British Assets Trust (BSET) plans to remove F&C as its manager and replace it with BlackRock, and change its investment policy to become a wealth preservation fund. Shareholders will be asked to vote on the proposals at a meeting in January 2015, and the trust's largest shareholder, Axa Investment Managers, which holds about 15 per cent of the shares, has already said it will vote in favour of the proposals.
British Assets Trust currently aims for a total return in excess of a composite index - 80 per cent FTSE All-Share Index and 20 per cent FTSE World (ex UK) - by mainly investing in equities. It also aims for a progressive dividend. The trust has underperformed its hybrid benchmark over one, three and five years, as well as its peer sector average over three and five years.
Its new objective would be to preserve capital in real terms and to grow the dividend over the medium term at least in line with inflation, targeting a total portfolio return of UK consumer price index (CPI) inflation plus 4 per cent a year, over a five- to seven-year cycle.
It would invest around 40 per cent of its portfolio in UK equity income stocks, and 60 per cent in assets including developed and emerging markets equities, high-yield loans, government bonds and commodities. It would use a value-based approach and get exposure via funds such as BlackRock's iShares exchange traded funds, as well as using hedging strategies both with regard to assets and foreign-exchange exposure.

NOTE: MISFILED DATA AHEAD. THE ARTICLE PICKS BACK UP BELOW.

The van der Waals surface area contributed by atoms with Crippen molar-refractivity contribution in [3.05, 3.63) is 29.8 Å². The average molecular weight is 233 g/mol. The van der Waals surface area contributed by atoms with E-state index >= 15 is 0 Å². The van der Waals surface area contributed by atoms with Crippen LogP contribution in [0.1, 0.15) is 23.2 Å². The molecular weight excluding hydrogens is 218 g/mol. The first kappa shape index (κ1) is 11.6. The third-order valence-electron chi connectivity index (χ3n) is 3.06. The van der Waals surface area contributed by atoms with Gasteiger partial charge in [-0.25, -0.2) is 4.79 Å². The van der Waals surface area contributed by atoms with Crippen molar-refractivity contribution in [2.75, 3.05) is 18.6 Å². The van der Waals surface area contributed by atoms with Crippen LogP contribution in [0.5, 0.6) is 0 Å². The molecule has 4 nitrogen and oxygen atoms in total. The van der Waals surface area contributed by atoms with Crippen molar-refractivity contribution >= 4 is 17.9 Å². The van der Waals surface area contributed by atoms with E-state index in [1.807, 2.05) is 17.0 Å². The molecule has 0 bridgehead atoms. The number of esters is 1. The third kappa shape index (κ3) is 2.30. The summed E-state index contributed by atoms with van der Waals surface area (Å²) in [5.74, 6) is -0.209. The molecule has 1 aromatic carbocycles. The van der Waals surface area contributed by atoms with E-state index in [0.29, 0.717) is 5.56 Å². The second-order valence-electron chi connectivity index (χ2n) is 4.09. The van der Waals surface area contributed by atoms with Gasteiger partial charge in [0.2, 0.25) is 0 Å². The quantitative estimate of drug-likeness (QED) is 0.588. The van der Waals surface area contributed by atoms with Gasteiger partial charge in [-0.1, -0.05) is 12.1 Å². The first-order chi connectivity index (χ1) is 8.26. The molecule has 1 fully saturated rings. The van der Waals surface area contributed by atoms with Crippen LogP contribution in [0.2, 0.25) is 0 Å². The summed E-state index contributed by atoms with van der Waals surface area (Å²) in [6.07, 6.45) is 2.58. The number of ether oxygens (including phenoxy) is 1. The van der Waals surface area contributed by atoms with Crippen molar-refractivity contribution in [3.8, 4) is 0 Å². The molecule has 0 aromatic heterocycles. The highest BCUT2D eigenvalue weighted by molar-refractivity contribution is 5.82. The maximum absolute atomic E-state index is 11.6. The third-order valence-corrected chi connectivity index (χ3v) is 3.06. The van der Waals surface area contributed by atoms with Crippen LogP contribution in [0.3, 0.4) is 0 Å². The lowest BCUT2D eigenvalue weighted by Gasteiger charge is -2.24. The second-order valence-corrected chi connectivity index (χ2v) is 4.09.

A number of analysts have welcomed the proposed changes. "British Assets is attempting to couple the low volatility, capital preservation characteristics of multi-asset vehicles with a growing dividend supported by revenue reserves," comments Winterflood. "This allows the fund greater dividend certainty and provides it with an advantage over an equivalent open-ended fund."
If BlackRock is appointed as manager, within six months of this British Assets would offer its shareholders a tender offer for a minimum of 20 per cent of its ordinary shares in issue at a 2 per cent discount to net asset value (NAV) per share. The trust's board would also try to move its share rating towards a zero discount. British Assets currently trades on a 5.14 per cent discount to NAV.
If BlackRock is appointed manager, British Assets Trust will be managed by Adam Ryan, head of the BlackRock Diversified Strategies Team and manager of BlackRock Dynamic Diversified Growth Fund (GB00B1577C37). This fund is in the first quartile of the IMA Mixed Investment 20%-60% Shares sector over the past year, but in the fourth quartile over three and five years.
There would be no change in the management fee arrangements, and British Assets Trust would bear all costs associated with the portfolio transition while BlackRock would pay the other costs. The trust currently has an ongoing charge of 0.7 per cent.